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How do we measure distances across the universe? | Explained


The Pillars of Creation structure in the Eagle Nebula 6,500-7,000 lightyears away, as imaged by the James Webb Space Telescope, November 30, 2022.

The Pillars of Creation structure in the Eagle Nebula 6,500-7,000 lightyears away, as imaged by the James Webb Space Telescope, November 30, 2022.
| Photo Credit: NASA, ESA, CSA, STScI

Ask any elementary schooler reared on YouTube and they will tell you that the edge of the observable universe is 46.5 billion light years away. But have you ever wondered how we know this?

Come to think of it, how do we even know the distance to our nearest galaxy Andromeda (2.5 million lightyears)? Or for that matter how far out the stars in our own Milky Way are. After all, no human probe has travelled much beyond the Solar System. 

There is a set of special tape measures that astronomers use to judge the extent of the sky. To make sense of them, we first need to get the hang of the scales involved.

Let’s consider the distance from the earth to Pluto, about 5 billion km, to be as long as your fingernail. This will be our base unit, and we will discuss cosmic distances in terms of this “fingernail scale”. For example, in this model, the star Proxima Centauri – which is 4.2 lightyears away – will be a walk to your neighbour’s house across the road.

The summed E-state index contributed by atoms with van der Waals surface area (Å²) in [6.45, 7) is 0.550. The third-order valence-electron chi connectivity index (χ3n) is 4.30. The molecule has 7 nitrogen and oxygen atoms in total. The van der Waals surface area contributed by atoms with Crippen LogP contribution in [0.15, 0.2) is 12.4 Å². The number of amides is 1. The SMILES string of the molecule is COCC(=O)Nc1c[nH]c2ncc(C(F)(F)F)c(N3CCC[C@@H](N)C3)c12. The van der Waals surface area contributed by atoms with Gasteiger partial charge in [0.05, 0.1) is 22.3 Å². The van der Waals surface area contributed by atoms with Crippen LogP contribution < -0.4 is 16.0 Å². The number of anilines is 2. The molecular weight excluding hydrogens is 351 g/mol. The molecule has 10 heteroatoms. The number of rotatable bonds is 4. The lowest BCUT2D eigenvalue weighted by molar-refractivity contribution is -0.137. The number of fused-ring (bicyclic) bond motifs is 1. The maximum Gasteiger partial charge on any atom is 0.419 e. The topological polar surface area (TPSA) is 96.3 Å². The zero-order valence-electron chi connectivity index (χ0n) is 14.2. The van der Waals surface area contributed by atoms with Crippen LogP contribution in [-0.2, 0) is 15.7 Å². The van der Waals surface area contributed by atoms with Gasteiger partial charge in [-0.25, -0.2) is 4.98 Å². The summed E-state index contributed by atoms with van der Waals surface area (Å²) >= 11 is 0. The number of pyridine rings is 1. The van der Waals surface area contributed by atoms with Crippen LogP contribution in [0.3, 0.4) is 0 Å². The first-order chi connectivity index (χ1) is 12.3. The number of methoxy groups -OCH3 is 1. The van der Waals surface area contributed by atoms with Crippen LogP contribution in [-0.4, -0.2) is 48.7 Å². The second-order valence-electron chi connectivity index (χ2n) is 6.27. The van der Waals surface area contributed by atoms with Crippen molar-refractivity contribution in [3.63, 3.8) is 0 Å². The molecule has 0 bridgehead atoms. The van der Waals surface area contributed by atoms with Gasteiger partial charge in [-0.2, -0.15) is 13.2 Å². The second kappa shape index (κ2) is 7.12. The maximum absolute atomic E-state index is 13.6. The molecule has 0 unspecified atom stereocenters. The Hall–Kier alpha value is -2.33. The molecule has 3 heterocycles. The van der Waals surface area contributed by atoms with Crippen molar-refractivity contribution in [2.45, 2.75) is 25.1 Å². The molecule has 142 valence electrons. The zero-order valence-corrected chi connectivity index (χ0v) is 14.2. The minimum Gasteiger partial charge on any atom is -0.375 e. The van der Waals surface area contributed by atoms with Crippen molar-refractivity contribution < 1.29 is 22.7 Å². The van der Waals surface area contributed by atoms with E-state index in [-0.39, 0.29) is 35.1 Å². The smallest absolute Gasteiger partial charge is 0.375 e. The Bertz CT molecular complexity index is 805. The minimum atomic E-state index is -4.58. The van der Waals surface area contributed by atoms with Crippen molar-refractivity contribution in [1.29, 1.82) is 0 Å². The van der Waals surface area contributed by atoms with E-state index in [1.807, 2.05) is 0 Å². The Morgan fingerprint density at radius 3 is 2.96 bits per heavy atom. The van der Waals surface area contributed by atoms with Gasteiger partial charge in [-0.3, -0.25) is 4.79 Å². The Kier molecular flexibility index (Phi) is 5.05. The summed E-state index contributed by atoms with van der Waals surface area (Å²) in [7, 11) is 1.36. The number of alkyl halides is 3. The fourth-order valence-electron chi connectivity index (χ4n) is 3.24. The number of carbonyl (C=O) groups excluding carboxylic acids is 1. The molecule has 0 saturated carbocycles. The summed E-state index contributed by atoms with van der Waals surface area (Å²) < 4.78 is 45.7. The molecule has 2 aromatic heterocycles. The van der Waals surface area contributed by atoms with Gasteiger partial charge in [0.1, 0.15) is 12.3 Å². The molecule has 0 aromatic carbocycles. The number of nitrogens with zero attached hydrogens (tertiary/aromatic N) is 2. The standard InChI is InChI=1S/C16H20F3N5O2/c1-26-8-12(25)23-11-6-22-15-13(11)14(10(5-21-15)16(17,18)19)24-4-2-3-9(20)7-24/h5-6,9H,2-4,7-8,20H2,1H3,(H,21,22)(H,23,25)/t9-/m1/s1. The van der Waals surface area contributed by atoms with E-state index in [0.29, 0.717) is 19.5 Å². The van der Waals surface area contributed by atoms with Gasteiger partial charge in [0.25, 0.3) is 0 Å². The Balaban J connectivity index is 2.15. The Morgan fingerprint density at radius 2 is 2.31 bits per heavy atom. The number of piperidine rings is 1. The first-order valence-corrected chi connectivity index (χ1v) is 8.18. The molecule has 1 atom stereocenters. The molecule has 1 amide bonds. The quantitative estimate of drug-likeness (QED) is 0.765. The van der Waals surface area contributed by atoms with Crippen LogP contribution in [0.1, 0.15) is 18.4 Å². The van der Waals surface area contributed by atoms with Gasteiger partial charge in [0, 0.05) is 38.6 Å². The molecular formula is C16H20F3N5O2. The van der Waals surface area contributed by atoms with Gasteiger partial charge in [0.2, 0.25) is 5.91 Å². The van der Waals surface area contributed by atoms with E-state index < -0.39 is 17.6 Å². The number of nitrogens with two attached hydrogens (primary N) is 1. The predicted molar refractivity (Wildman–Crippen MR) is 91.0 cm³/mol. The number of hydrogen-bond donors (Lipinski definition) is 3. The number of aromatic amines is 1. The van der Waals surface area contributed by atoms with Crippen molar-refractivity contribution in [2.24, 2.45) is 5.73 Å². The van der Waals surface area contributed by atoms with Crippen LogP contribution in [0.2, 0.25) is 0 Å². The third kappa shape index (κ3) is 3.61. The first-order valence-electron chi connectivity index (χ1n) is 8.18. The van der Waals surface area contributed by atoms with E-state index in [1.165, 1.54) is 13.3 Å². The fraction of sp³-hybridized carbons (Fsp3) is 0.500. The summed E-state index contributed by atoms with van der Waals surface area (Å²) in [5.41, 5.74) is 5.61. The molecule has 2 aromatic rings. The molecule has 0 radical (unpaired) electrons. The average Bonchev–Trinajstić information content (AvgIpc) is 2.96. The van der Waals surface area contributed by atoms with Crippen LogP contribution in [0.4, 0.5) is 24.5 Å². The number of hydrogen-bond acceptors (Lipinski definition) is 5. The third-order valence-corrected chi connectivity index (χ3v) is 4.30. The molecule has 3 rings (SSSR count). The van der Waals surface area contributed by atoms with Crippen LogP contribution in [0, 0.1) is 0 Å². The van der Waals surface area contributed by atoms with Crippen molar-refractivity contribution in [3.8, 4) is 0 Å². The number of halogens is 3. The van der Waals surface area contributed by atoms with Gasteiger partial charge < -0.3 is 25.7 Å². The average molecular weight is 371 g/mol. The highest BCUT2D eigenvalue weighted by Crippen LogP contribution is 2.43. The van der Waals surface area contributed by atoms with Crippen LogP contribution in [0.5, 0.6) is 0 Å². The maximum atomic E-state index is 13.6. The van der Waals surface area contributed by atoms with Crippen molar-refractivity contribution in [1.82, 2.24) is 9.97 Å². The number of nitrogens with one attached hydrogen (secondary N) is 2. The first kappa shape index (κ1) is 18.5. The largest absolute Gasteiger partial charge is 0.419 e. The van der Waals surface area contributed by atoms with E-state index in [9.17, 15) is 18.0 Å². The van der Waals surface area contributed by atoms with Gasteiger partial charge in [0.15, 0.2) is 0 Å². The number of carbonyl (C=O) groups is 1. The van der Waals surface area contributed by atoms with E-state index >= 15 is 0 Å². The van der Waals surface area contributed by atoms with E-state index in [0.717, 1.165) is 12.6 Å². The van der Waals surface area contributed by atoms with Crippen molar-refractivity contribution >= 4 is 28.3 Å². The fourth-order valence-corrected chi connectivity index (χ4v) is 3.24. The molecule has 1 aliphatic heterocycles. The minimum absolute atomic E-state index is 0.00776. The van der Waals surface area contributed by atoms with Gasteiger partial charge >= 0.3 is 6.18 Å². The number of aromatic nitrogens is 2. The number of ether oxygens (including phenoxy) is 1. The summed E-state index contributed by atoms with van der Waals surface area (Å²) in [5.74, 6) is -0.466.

Cosmic distances

Roughly speaking, scientists can directly measure the distances to nearby celestial objects and indirectly measure those to faraway bodies, the latter thanks to something we know about these bodies.

The clearest illustration of a direct measurement is the use of parallax. We perceive depth in vision because we have two eyes. Similarly, if two telescopes watch a star, scientists can estimate its farness with simple geometry. The more the telescopes are separated, the farther they can together ‘see’.

In practice, instead of two telescopes, we often use just one telescope and observe a star with it from two well-separated points.

The distances to most stars are measured just this way, with widely separated viewpoints (provided for free by the earth’s motion around the sun). Thus, by simply knowing the distance between the earth and the sun and observing the same star from either side of the sun, we will have precise distances to stars that are closer than tens of thousands of light years away. In our “fingernail scale”, that’s how far Benguluru is from Chennai.

(How do we know the earth-sun separation? Distances between Solar System bodies are measured with radar and the transmissions from interplanetary spacecraft.)

Standard candles

The aforementioned parallax method is limited by the resolution of the cameras on the telescope, quite like how, to our own vision, objects too far away appear to be blurred. The best data have come from the Hipparcos satellite and the Hubble Space Telescope. The newer Gaia satellite has better resolution and is expected to map many more stars.

To measure the distance to a galaxy further away, we need a reference body in that galaxy. The most well-known class of such bodies is what astronomer Henrietta Leavitt called standard candles.